Obama fails in the Shark Tank

The conspicuous disappearance of President Obama throughout this new peace-process may just prove how little faith he has in it. Photo: Shark Tank / ABC Television

ISRAEL, July 27, 2013 ― If you don’t watch the TV show Shark Tank on ABC, you should. The basis of the show is that hopeful entrepreneurs and inventors go before a panel of five millionaires and billionaires to ask for an investment in their product, company or invention in exchange for equity.

While the fast-paced and ruthless negotiating, fun and creative inventions and this guy are all great reasons to watch the show, the program is also as informative as it is entertaining.

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One of the biggest reasons the panelists, especially self-made billionaire and Dallas Mavericks owner Mark Cuban, will not invest in a product is because they do not feel that the presenter really believes in what he is selling. In fact, in an article written up in Forbes magazine last year entitled “How to Survive ABC’s Shark Tank,” the third-most important tip is that passion and likeability have value.

Cuban himself often explains that he is “out” of the negotiations because if they don’t feel it, why should he?

The internet this week has been inundated with articles about Mahmoud Abbas, Benjamin Netanyahu, Saeb Erekat, Tzipi Livni, John Kerry and the will-they-or-wont-they peace process. Kerry and the stories of his historic travel schedule have only been rivaled by the Royal baby.

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Conspicuously missing from this list of common characters is President of the United States, Barack Obama.

Every article praising or criticizing the recent developments centers around Kerry. The Washington Times Communities very own Ruthie Blum just wrote an article entitled “Kerry can take credit for the next war.” However, when has the outbreak of war caused by a country’s unwanted intervention ever not been blamed squarely on its commander-in-chief? If, in fact, these tenuous talks lead to another war, something not very difficult to imagine considering recent history, how does it not fall directly on Obama’s shoulders?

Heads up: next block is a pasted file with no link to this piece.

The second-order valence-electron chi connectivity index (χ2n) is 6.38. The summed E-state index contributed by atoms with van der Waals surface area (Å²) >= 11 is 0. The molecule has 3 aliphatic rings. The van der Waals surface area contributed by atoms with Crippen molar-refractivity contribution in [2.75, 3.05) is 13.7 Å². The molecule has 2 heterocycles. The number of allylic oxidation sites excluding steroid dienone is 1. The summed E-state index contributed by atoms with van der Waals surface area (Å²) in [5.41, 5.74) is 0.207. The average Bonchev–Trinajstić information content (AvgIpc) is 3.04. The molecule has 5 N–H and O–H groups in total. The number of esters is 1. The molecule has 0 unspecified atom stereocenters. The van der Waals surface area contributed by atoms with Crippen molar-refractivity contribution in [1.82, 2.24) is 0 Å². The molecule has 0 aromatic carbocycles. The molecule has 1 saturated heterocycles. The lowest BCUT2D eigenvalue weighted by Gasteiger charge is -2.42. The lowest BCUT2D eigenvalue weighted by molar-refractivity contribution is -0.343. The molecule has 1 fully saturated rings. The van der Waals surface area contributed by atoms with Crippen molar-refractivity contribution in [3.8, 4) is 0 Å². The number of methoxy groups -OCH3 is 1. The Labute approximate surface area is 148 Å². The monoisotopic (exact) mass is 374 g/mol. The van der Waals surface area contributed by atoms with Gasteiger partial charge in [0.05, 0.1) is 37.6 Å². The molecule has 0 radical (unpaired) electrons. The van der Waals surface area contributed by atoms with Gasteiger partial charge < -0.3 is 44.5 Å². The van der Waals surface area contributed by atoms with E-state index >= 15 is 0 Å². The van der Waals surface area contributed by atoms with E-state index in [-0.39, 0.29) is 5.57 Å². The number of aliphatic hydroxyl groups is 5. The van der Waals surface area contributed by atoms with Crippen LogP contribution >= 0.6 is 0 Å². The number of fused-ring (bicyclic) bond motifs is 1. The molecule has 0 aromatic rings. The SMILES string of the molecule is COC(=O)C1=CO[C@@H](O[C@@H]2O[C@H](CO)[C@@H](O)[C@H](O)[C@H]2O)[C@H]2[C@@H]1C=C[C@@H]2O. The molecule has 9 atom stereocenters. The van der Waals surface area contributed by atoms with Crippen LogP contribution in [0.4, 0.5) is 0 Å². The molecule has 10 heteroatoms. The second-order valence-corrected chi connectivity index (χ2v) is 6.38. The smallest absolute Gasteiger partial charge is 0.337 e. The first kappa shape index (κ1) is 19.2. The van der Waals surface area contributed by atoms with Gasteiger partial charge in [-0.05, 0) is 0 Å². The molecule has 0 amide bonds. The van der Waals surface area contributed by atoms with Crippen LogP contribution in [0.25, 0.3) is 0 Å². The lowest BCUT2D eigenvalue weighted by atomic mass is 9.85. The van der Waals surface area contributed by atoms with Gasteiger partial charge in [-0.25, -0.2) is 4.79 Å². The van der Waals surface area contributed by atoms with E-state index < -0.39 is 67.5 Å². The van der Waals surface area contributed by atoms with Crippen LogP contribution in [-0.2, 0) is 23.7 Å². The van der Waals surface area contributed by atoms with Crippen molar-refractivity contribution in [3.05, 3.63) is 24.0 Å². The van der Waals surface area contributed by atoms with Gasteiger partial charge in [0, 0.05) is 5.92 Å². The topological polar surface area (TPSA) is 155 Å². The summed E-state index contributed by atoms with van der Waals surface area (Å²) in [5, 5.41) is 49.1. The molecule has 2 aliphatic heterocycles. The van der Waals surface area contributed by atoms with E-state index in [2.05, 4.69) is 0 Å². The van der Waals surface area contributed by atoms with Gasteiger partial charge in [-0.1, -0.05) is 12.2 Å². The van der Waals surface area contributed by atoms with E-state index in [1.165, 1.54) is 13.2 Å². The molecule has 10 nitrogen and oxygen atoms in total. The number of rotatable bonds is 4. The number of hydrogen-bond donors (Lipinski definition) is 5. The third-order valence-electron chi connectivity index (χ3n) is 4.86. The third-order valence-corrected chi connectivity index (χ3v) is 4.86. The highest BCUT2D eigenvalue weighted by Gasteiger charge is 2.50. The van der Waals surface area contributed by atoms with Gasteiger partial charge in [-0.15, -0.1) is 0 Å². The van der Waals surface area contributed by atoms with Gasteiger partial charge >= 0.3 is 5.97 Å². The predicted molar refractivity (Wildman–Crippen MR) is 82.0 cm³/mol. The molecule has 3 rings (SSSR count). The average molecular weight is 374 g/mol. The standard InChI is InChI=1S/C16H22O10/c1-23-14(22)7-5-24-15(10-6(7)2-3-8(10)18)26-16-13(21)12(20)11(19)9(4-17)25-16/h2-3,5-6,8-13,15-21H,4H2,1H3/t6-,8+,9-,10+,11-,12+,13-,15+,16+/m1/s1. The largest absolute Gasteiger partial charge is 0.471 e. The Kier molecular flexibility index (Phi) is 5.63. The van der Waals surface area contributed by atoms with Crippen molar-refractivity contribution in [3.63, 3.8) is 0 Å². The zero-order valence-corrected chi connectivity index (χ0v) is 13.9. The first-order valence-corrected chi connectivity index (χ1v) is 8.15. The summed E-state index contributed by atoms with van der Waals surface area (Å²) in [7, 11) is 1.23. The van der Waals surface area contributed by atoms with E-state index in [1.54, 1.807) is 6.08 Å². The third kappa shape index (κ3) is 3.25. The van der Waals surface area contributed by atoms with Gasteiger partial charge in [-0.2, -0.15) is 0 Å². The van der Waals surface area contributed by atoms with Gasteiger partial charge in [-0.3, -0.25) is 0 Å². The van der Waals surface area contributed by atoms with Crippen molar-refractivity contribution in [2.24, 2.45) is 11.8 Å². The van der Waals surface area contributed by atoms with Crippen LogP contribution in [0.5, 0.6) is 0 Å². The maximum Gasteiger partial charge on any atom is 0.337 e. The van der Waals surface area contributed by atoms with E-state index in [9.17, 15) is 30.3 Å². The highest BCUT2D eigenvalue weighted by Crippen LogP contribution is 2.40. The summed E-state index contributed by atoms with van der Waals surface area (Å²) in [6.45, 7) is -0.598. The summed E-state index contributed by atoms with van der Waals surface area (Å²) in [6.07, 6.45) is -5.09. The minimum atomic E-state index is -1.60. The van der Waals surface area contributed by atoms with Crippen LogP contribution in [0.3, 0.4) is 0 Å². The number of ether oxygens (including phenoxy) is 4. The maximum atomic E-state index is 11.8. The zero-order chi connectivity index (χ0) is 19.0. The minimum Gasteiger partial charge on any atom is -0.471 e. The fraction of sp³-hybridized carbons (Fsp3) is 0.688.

Following Kerry’s declaration of triumph on bringing the Israelis and Palestinians back to the table, he was almost immediately undercut by the president’s press secretary, Jay Carney, who told the media, “We’re at a stage here that represents some positive progress but is not representative of a conclusion of anything.”

It is unclear if this represents the White House’s lack of trust in the Israelis, Palestinians, Kerry, or all of the above, but does it really matter?


Many experts, such as Aaron David Miller, a former Mideast peace negotiator and vice president of the Woodrow Wilson International Center for Scholars in Washington, speculate that Obama has learned his lesson after getting “burned” in his first term, when he meddled in a region he clearly badly misunderstood.

Those who would make the case that Obama has become more introspective in general in his second term need only watch his recent remarks on race, in which he deliberately thrust himself squarely into the Trayvon Martin controversy.

Those who say Obama is staying away from the Middle East in general would be equally incorrect. On Tuesday, the White House announced its (absurdly risky) decision to arm the rebels in Syria. On Wednesday, U.S. Defense Secretary Chuck Hagel informed Egypt’s military chief, General Abdel Fattah al-Sisi that President Obama himself has decided to halt the delivery of four F-16 Fighter Jets due to the tumult playing out in the Egyptian streets.

Therefore, the conclusion must be drawn that Obama, Carney and the White House are nowhere to be found in any discussion of the peace process for another reason altogether. Obama is clearly avoiding the Israeli-Palestinian peace process initiative simply because he has no faith in it and does not want to be associated with its inevitable failure.

Obama has been harder to find when discussing the peace process than Waldo would be at a candy cane emporium. Aaron David Miller referred to it as “good, smart politics,” while many others will see it as cowardly.

No matter how you interpret it, the lesson does not change. If the President of the United States does not believe in a peace process that his very own government is supposedly directing, why on earth should anyone else?

The Mark Cuban rule applies here. If Obama does not believe in his product, no one else will. It is crystal-clear that these most recent efforts to bring the same old lying Palestinian leaders to the negotiating table is not investment worthy, and the Israelis should not spend one cent more on the efforts.

If Netanyahu continues to waste his capital in this snake-oil scam, he may soon see himself, and more worryingly, the people of Israel, as potential shark chum.

That’s RIGHT! I Said It!

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Doni Kandel

Doni Kandel has been writing about Israel and Jewish issues since the age of 13. Originally from Los Angeles, he is now living in central Israel, studying for his M.A. in Counter-Terrorisms and Homeland Security at the IDC Herzliya. His work can also be found at BreakingIsraelNews.com, where he is the editor-in-chief, as well as on his blog for the Jerusalem Post, E-TONE


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